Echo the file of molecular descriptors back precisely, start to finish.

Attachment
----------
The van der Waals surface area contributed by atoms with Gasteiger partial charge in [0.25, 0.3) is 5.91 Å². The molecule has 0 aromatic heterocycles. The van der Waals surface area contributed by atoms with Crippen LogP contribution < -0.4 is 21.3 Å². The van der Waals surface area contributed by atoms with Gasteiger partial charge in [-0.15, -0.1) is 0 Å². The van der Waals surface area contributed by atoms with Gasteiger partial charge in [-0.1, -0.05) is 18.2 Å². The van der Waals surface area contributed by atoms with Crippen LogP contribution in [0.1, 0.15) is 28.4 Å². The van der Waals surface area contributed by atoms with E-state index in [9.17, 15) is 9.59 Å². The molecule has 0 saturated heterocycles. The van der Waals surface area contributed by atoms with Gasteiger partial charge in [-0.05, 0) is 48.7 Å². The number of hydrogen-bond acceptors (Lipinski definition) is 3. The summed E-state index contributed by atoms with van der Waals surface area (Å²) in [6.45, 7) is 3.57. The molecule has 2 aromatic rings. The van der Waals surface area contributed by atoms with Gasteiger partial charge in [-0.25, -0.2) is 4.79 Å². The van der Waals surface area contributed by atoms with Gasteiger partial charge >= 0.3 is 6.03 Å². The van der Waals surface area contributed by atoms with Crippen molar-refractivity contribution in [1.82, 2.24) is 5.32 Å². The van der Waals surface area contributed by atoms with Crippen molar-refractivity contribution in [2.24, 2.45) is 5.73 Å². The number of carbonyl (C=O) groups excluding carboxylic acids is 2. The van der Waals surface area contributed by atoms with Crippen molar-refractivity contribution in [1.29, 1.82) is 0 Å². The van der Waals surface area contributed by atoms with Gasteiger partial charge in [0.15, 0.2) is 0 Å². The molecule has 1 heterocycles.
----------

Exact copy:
The van der Waals surface area contributed by atoms with Gasteiger partial charge in [0.25, 0.3) is 5.91 Å². The molecule has 0 aromatic heterocycles. The van der Waals surface area contributed by atoms with Crippen LogP contribution < -0.4 is 21.3 Å². The van der Waals surface area contributed by atoms with Gasteiger partial charge in [-0.15, -0.1) is 0 Å². The van der Waals surface area contributed by atoms with Gasteiger partial charge in [-0.1, -0.05) is 18.2 Å². The van der Waals surface area contributed by atoms with Crippen LogP contribution in [0.1, 0.15) is 28.4 Å². The van der Waals surface area contributed by atoms with E-state index in [9.17, 15) is 9.59 Å². The molecule has 0 saturated heterocycles. The van der Waals surface area contributed by atoms with Gasteiger partial charge in [-0.05, 0) is 48.7 Å². The number of hydrogen-bond acceptors (Lipinski definition) is 3. The summed E-state index contributed by atoms with van der Waals surface area (Å²) in [6.45, 7) is 3.57. The molecule has 2 aromatic rings. The van der Waals surface area contributed by atoms with Gasteiger partial charge in [-0.25, -0.2) is 4.79 Å². The van der Waals surface area contributed by atoms with Gasteiger partial charge >= 0.3 is 6.03 Å². The van der Waals surface area contributed by atoms with Crippen molar-refractivity contribution in [1.82, 2.24) is 5.32 Å². The van der Waals surface area contributed by atoms with Crippen molar-refractivity contribution in [2.24, 2.45) is 5.73 Å². The number of carbonyl (C=O) groups excluding carboxylic acids is 2. The van der Waals surface area contributed by atoms with Crippen molar-refractivity contribution in [1.29, 1.82) is 0 Å². The van der Waals surface area contributed by atoms with Gasteiger partial charge in [0.15, 0.2) is 0 Å². The molecule has 1 heterocycles.